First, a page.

As Featured in Toolbox Marketing: Why Brands Should Celebrate the End of Third-Party Cookies
Originally published by Toolbox Marketing February 10, 2021
In this article, Matthew Kenyon, VP, Brand Strategy, Stirista, shares a positive outlook on the demise of third-party cookies and increased reliance on existing online identifiers for customer reach and growth.
Until recently, the entire history of the world has managed to unfold without this much angst about cookies.
Third-party cookies have become the skunk at digital advertising’s garden party, causing a similar level of grief. As users do not consent to third-party cookies’ collection and use of the associated behavioral and other data, browser makers and new privacy laws like the European Union’s General Data Protection Regulation and the California Privacy Rights Act are taking steps to do away with these cookies.
And while first-party cookies offer brands a mechanism to collect customer analytics data, it is not a persistent and scalable strategy and cannot be used for CTV. So, what is the answer in the quest to identify and reach current and new consumers?
The Promised Land and the Apocalypse
For marketers, the promised land — as well as the pending apocalypse — is represented by the large walled gardens, including Google, Amazon, and Facebook.
Because many of their visitors are registered, these proprietary environments can build up extensive profiles and use them to create targeted ads or product offers directly at specific individuals. This deterministic marketing based on definitive identity data is what makes the walled gardens unique and so powerful. They do not need third-party cookies because their registered user bases are so massive.
Outside the walled gardens, advertisers and publishers who utilized third-party cookies to expand their customer base have been largely shooting in the dark. These cookies make probabilistic assumptions about user profiles based on behavior and demographics, with tentative linkages between different datasets.
The result: often inaccurate profiles, dirty data analytics, and annoying ads that follow you around the web. It is almost an act of mercy that browser makers and privacy laws are now signaling that third-party cookies are heading for oblivion.
If this were all a Hollywood movie, right now, we would be at the part where the protagonist realizes that the love-of-a-lifetime has been there all along, just waiting to be appreciated — hashed emails and IP addresses.
Identity Resolution in Post Cookieless World
While offline identifiers like name, phone number, and address are still crucial in determining a person’s characteristics, online data such as a person’s email address ultimately determines the correct identity. In recent years, email has sometimes been characterized as a dying communications medium that would inevitably be replaced by younger generations’ fondness for real-time communications like messaging. But now, email is enjoying a second life, as encrypted or hashed email addresses are still the most persistent method of matching an individual and helping brands build customer relationship campaigns around email.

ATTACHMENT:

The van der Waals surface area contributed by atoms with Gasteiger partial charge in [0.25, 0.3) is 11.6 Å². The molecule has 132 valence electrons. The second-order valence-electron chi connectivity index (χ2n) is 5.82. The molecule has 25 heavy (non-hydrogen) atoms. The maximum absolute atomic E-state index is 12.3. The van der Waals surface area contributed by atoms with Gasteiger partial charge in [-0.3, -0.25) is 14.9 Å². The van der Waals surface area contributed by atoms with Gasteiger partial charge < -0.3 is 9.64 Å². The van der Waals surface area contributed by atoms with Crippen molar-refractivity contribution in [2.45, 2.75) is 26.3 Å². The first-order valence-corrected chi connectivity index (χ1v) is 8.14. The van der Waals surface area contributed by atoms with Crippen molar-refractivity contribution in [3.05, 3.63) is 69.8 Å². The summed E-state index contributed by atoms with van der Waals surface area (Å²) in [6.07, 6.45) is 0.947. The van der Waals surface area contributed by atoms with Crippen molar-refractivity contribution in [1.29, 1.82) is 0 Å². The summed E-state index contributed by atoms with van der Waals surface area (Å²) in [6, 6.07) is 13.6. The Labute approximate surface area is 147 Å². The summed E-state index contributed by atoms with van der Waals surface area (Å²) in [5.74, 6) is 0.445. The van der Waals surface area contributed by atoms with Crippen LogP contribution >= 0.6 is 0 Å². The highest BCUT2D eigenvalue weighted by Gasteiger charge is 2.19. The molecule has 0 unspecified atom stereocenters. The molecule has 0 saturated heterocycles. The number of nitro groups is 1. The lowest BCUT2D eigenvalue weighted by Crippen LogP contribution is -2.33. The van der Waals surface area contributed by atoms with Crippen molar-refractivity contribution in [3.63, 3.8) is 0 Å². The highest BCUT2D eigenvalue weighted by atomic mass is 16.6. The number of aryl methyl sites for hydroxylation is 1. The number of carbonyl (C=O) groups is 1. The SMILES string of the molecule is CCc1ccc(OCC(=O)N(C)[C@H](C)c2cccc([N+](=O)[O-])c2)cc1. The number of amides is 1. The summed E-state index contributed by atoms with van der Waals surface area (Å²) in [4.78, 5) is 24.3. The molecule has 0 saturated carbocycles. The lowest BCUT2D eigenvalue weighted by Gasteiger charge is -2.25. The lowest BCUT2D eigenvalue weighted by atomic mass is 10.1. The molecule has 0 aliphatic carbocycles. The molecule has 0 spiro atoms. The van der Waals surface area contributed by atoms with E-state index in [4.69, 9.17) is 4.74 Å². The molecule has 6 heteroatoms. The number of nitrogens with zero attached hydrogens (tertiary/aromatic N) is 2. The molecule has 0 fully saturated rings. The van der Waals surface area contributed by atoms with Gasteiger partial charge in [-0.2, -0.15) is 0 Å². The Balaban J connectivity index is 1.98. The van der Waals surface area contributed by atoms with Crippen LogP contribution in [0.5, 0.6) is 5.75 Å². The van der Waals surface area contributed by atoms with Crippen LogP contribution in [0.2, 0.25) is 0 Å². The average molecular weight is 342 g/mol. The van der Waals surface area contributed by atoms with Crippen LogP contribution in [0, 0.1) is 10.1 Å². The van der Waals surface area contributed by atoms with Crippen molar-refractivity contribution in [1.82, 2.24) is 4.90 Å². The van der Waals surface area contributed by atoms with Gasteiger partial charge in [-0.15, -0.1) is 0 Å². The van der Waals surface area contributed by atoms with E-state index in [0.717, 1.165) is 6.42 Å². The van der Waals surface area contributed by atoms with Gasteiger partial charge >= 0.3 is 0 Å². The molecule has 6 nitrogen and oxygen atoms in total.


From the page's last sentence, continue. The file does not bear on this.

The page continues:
With mobile ad IDs (MAIDs) likely headed in the same fate as third-party cookies, tried-and-true digital identifiers like IP addresses that allow matching back to the household will once again reign supreme in the quest for identity resolution. This is particularly true as brands further invest in digital TV such as CTV and OTT, where cookies and MAIDs are rendered useless anyway. Mapping to a household level to effectively target and measure is now more critical than ever for marketers investing in this new medium.
A new appreciation for personal and digital identifier data is also leading many publishers to join forces in consortia that similarly share their data and create their own walled gardens. A buyer of one brand’s gourmet foods might be interested in another brand’s high-end leather goods, for instance, as well as a third brand’s premium voyages.
The walled gardens’ competitive advantages boil down to two factors: accurate user identification and scale. By focusing on persistent and reliable data, publishers and advertisers can counter the first advantage. By banding together, they can tackle the second.
The profiles created around digital identifier data can also be supplemented by data from offline purchases, using fixed identifiers like street addresses or phone numbers as linkages. When available, third-party data from anonymous users still has its uses, such as assisting in the measurement of campaign effectiveness.
By embracing online identifiers as the de facto of identity resolution, brands and marketers no longer face the age-old dilemma of whether or not their campaign/s reached their intended audience and determining the campaign’s effectiveness. What was once a nearly unresolvable issue is now one that is easily adjustable.
There is a massive paradigm shift for brands now investing in identity resolution and having confidence in their ability to reach a targeted consumer. The issue is no longer the deliverability but in the campaign’s size or the money allocated towards it.
In this recast marketing universe built around online identifiers, brands still have every reason to expect similar kinds of customer retention and growth. They can also expect similar kinds of segmented marketing, enriched by better conversion rates and better measurement.